Both of these strategies are fraught with risk. There is a very good chance that either candidate would end up squaring off against a hostile Parliament, resulting in political impasse. Even in the best of times that outcome could be problematic, but with a 10% unemployment rate and a continued state of emergency in the wake of several terrorist attacks, France needs a strong government. Without it, the kind of dissatisfaction that fueled the rise of radical candidates Le Pen and Jean-Luc Melenchon, who together held 41% of the vote in the election’s first round, will likely only increase. And if it does, calls to change the French political system will become more urgent.
Regardless of who wins the race or whether they escape cohabitation, there’s good reason to believe the days of the Fifth Republic are numbered. Demands for a “Sixth Republic” have been getting louder for the past three elections, and given Le Pen and Melenchon have advocated sweeping constitutional change, the idea was indirectly supported by two-fifths of the French public in last month’s vote.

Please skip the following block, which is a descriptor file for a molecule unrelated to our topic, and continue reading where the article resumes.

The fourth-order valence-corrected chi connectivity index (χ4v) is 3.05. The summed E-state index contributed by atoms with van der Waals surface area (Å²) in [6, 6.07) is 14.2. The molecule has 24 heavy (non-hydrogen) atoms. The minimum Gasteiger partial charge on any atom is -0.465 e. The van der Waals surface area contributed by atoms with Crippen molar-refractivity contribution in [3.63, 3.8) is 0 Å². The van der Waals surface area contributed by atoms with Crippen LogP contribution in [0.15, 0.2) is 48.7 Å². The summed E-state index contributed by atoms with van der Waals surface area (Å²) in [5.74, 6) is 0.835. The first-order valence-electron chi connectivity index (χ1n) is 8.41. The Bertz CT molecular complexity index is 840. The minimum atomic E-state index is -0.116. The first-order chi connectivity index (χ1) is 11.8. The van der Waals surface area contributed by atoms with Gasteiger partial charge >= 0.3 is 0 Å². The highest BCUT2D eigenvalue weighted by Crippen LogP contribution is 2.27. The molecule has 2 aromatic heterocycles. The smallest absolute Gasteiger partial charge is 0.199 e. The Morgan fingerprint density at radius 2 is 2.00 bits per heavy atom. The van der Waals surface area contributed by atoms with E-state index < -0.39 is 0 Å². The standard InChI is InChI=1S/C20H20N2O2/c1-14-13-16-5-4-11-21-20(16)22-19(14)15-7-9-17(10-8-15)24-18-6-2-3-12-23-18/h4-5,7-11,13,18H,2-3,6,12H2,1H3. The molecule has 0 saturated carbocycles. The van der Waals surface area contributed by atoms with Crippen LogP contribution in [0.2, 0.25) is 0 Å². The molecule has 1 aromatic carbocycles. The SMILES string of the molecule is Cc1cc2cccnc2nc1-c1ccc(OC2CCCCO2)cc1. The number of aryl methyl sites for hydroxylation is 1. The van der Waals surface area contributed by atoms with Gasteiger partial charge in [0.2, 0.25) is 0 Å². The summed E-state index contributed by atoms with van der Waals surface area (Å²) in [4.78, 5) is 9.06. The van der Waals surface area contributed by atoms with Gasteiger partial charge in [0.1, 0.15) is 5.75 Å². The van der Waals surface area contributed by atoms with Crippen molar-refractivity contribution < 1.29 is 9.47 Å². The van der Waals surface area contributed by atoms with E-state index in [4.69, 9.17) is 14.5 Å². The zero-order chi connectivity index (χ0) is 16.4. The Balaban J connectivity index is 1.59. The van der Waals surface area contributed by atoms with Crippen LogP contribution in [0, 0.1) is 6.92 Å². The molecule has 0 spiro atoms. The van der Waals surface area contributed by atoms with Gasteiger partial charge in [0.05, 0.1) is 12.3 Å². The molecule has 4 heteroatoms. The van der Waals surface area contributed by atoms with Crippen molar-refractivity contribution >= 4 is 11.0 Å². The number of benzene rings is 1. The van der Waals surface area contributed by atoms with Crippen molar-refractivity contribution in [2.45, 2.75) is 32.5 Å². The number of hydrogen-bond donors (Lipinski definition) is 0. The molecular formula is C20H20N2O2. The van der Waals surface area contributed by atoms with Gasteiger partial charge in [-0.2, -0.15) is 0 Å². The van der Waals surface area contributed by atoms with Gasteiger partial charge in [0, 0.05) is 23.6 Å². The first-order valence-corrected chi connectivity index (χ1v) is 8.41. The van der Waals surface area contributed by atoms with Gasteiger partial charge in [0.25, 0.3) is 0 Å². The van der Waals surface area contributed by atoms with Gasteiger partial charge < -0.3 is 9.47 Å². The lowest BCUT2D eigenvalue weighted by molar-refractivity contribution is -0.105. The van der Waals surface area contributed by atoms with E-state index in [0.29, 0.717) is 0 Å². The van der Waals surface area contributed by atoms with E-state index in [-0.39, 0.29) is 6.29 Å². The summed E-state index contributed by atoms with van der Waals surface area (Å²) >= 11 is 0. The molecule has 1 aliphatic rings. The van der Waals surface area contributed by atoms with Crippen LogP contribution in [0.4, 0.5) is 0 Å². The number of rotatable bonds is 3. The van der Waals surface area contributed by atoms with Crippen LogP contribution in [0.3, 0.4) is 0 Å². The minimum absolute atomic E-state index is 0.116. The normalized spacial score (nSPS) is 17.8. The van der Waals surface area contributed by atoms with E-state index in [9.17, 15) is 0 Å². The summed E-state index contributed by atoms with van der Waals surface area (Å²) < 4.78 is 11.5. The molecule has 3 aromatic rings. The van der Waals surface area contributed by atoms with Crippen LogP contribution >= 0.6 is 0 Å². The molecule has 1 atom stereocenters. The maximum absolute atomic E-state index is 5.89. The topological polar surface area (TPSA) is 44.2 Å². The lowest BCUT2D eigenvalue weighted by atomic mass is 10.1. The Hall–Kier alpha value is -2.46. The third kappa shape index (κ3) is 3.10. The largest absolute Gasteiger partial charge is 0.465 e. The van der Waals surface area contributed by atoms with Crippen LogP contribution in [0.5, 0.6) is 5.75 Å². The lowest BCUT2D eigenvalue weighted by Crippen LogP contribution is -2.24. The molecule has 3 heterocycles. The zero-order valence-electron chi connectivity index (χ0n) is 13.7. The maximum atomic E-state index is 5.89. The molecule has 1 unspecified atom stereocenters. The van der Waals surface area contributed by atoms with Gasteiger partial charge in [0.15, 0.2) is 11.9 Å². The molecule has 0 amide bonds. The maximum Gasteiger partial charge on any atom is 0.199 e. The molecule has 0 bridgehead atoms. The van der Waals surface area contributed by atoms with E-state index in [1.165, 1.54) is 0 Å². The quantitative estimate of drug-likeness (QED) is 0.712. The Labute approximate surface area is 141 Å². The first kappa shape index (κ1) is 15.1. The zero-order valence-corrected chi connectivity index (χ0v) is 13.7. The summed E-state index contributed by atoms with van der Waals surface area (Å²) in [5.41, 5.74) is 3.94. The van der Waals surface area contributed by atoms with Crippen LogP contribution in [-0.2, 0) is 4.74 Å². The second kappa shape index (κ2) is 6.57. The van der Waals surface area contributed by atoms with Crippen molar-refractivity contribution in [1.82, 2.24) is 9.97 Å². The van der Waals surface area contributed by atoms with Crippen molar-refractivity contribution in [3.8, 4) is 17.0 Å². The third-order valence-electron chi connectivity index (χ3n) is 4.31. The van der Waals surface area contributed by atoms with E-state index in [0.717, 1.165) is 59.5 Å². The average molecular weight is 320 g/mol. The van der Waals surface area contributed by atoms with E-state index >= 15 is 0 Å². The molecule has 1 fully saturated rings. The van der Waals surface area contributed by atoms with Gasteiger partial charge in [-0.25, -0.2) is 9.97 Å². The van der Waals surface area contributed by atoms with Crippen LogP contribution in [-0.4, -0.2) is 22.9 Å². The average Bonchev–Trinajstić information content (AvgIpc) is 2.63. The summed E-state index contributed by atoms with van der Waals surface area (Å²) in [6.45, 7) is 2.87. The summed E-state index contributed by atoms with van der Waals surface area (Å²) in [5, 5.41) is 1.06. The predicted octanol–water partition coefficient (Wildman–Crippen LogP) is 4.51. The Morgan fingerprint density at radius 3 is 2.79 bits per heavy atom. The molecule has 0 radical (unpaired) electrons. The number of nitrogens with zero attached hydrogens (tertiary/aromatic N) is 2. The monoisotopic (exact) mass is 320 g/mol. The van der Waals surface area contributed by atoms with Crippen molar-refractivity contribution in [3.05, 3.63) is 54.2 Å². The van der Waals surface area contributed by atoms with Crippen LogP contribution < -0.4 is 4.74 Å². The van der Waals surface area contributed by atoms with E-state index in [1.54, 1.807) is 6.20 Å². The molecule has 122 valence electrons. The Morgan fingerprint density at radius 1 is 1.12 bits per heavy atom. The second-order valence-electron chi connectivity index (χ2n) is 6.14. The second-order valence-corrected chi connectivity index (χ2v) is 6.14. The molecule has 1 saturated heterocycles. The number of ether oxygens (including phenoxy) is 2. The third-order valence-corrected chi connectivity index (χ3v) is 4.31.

As it’s currently designed, the republic is best-suited for a strong leader hailing from one of two parties in a bipolar political landscape. But with French politics having been split four ways, and the Socialists having received just 6% of the vote, that system seems to no longer hold. In the past, France has been unable to transition from one Republic to the next without a coup, war or widespread riots. The challenge for any would-be reformer, then, will be to find a way to effect change without perpetuating that dark tradition.
“Has France’s Fifth Republic Run Its Course?”
is republished with permission of Stratfor.